1. Work on the small tasks.

When you are in a rut, tackle it by starting small. Clear away your smaller tasks which have been piling up. Reply to your emails, organize your documents, declutter your work space, and reply to private messages.

Whenever I finish doing that, I generate a positive momentum which I bring forward to my work.

2. Take a break from your work desk.

Get yourself away from your desk and go take a walk. Go to the washroom, walk around the office, go out and get a snack.

Your mind is too bogged down and needs some airing. Sometimes I get new ideas right after I walk away from my computer.

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3. Upgrade yourself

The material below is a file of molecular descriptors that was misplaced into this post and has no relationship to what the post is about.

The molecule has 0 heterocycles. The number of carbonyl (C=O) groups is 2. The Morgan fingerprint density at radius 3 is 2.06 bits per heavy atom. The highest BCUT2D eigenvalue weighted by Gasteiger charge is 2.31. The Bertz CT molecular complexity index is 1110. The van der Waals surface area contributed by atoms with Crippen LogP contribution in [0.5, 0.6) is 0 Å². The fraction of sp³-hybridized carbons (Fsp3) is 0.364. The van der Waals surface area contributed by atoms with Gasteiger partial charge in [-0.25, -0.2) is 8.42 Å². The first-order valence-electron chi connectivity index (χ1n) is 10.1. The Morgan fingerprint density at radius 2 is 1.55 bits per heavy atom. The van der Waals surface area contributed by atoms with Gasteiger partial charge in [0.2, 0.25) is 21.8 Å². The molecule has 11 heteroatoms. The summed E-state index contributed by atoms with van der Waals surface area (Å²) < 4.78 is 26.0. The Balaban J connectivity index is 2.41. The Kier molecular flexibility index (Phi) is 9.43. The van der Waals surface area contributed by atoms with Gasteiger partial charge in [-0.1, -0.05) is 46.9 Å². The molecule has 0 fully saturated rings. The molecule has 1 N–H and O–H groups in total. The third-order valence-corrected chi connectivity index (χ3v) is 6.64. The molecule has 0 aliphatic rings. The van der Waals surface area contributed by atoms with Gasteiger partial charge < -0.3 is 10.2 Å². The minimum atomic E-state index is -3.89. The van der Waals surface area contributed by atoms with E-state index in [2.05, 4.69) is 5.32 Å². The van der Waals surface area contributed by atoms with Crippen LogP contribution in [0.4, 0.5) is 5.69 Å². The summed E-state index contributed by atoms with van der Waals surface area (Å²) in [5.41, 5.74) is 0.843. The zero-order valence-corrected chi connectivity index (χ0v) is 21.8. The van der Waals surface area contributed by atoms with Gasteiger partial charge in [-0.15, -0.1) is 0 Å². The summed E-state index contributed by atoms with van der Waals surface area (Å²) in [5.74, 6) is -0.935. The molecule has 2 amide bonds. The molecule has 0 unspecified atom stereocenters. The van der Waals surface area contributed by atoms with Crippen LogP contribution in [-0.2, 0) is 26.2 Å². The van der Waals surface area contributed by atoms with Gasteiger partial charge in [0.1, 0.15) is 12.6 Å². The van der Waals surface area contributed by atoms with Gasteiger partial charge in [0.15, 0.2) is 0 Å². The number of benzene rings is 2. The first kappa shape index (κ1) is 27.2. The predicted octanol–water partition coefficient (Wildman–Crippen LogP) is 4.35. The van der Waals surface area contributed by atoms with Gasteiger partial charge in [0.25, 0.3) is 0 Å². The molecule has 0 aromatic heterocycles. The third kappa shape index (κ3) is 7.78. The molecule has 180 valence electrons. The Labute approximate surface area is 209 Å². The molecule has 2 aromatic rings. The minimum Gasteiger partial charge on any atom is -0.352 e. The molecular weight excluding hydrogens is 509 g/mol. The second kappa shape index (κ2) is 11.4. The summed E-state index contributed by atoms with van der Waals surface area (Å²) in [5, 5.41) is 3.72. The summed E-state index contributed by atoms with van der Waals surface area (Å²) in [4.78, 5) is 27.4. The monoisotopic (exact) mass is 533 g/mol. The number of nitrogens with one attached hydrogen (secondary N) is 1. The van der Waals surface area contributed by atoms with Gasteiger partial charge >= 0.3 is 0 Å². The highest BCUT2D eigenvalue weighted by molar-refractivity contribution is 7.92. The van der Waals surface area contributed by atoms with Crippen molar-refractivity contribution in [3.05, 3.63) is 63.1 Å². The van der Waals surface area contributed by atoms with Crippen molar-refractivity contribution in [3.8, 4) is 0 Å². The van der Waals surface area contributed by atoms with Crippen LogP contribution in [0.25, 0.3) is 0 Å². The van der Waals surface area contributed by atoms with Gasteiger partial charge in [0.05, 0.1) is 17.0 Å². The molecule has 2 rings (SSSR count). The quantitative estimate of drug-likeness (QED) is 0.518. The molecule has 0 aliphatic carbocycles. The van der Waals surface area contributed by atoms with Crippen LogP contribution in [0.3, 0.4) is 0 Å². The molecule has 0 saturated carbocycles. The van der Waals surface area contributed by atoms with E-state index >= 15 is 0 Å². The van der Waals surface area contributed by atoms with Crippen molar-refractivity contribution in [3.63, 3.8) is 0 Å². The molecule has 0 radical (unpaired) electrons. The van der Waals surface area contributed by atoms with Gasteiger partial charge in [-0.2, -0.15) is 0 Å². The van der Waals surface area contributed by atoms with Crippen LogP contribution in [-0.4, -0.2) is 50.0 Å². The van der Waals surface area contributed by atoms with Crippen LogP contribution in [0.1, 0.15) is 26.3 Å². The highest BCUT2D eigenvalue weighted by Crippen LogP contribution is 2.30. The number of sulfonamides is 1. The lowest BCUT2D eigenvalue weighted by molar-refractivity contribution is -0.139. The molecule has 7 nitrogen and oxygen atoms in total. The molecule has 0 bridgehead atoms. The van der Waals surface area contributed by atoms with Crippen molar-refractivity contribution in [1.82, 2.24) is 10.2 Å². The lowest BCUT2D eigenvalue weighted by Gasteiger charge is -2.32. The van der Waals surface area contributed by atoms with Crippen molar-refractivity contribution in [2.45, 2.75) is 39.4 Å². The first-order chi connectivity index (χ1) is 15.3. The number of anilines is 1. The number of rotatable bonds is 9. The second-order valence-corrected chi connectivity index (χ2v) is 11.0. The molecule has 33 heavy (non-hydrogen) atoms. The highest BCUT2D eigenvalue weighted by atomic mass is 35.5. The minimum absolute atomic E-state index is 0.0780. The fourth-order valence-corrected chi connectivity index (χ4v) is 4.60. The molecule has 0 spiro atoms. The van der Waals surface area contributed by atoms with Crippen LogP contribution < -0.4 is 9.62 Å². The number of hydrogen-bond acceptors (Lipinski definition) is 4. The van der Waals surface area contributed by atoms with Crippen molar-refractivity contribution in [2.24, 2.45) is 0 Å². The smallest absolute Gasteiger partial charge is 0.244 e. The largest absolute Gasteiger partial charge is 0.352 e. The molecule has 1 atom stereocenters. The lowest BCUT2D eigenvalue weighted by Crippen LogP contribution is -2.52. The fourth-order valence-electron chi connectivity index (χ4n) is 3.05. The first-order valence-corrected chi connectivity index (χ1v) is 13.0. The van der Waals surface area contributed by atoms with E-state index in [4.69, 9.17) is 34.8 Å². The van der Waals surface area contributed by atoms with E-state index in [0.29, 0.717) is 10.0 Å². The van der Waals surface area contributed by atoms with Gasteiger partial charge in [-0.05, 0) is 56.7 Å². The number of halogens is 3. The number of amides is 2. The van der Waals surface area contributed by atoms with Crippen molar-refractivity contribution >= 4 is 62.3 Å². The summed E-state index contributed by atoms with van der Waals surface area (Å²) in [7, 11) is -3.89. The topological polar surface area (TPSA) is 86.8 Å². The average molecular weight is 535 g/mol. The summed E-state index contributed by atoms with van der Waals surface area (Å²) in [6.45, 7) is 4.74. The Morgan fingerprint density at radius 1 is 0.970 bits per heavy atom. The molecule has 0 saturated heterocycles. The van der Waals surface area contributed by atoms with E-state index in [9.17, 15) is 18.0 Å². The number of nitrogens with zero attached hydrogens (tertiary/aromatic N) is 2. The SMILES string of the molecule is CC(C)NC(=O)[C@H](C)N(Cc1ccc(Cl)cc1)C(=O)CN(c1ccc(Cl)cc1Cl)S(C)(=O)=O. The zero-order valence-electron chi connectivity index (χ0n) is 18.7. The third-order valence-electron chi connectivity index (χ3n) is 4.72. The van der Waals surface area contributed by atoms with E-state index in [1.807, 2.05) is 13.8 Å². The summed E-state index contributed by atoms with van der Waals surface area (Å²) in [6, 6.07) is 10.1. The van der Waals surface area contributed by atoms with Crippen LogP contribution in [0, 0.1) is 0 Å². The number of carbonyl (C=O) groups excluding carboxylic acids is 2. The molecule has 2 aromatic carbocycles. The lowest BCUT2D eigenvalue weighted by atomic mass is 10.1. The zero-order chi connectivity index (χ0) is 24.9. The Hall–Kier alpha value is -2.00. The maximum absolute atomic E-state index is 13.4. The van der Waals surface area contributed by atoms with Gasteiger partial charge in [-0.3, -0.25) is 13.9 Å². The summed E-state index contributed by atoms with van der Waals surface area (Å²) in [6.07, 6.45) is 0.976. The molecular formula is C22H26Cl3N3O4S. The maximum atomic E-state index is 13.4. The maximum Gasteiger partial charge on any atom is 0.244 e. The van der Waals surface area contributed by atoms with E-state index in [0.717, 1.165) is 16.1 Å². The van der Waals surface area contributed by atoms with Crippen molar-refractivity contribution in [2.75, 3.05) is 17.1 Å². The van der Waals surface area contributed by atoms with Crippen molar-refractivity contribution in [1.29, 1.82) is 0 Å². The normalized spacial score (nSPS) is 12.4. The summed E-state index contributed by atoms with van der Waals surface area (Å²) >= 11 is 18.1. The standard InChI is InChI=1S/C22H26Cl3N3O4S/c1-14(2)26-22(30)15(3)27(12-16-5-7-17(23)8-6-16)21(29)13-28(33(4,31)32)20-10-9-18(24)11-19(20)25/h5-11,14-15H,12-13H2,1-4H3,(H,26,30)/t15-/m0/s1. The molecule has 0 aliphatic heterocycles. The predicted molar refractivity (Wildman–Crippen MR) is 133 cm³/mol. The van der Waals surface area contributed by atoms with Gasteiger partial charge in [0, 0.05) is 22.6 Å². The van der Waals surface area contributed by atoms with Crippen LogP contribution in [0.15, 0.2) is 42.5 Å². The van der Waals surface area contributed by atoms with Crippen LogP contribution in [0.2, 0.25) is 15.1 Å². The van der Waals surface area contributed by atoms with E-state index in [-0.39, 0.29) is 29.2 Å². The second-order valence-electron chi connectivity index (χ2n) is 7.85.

Take the down time to upgrade yourself. Go to a seminar. Read up on new materials (#7). Pick up a new language. Or any of the 42 ways here to improve yourself.

The modern computer uses different typefaces because Steve Jobs dropped in on a calligraphy class back in college. How’s that for inspiration?

4. Talk to a friend.

Talk to someone and get your mind off work for a while.

Talk about anything, from casual chatting to a deep conversation about something you really care about. You will be surprised at how the short encounter can be rejuvenating in its own way.

5. Forget about trying to be perfect.

If you are in a rut, the last thing you want to do is step on your own toes with perfectionist tendencies.

Just start small. Do what you can, at your own pace. Let yourself make mistakes.

Soon, a little trickle of inspiration will come. And then it’ll build up with more trickles. Before you know it, you have a whole stream of ideas.